How To Clean Brewing Equipment? 8 Cleaning Supplies

How to clean brewing equipment?

In this article, we will discover one of the keys to brewing great beer. Knowing how to clean brewing equipment is an essential skill for every homebrewer.

As a new homebrewer, there are many skills to learn which are vital for making good beer. When we first started home brewing our craft beer, many friends who had already brewed told us that the most important part of homebrewing was knowing how to clean brewing equipment.

Cleaning your equipment seems like a minor task for a home brewer. However, the first batch of beer that is spoiled is a good reminder that properly sanitizing your brewing equipment really is one of the essential skills of the brewing process.

In this article, we will look at the tools and processes you need for properly cleaning your brewing equipment. So, follow along with us as we tell you all you need to know about how to clean brewing equipment. You might also find our explainer on is an airlock necessary for brewing helpful.

Materials Needed

How to clean brewing equipment?
Cleaning your brewing equipment is a task that takes a bit of elbow grease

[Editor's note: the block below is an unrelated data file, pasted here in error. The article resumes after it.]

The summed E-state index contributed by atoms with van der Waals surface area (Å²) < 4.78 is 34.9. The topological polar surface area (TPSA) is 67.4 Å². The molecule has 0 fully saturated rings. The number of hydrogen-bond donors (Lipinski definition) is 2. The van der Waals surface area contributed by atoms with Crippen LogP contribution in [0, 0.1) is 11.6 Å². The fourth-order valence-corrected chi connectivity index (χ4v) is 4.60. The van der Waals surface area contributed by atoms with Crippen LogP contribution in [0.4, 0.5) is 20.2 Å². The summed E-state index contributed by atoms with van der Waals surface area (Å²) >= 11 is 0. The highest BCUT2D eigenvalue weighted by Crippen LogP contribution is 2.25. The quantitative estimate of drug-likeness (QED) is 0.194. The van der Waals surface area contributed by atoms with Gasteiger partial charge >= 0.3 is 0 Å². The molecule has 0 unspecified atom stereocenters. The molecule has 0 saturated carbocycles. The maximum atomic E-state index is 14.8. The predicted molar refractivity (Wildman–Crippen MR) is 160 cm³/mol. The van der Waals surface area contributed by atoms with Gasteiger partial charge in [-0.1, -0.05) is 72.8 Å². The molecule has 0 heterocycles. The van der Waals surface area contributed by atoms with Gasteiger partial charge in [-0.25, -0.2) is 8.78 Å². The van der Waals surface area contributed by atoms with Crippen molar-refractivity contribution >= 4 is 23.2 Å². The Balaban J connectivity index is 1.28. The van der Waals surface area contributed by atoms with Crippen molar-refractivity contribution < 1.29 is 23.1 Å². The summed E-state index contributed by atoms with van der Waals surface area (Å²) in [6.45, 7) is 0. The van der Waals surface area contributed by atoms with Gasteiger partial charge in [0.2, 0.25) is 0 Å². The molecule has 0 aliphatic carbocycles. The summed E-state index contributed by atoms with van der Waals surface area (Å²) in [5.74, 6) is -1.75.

Before you start brewing, you will need to gather all of the equipment you need for cleaning your homebrew equipment. It is important to remember that all of the tools you use for brewing need to be properly washed and sterilized before starting.

Cleaning your brewing equipment is a task that takes a bit of elbow grease. But this bit of hard work is essential for a successful brew day.

The reason it is so important to sterilize your homebrewing equipment is that microorganisms and wild yeast can create off flavors in your beer. They can also be hazardous to your health.

Before you start cleaning your brewing equipment, you need to gather the proper supplies. Here is a list of the cleaning supplies that you need for sanitizing your home brewing gear.

Homebrewing Tools

Some home brewing tools really need to be sterilized and cleaned with more detail than others. The homebrew equipment that you need to gather for cleaning includes:

  • Fermenter (bucket or carboys)
  • Airlock
  • Siphon
  • Kegs or beer bottles
  • Chillers
  • Brew kettle
  • Sparge
  • Tubing
  • Miscellaneous tools (spoons, grain spatulas, etc.)

Cleaning Supplies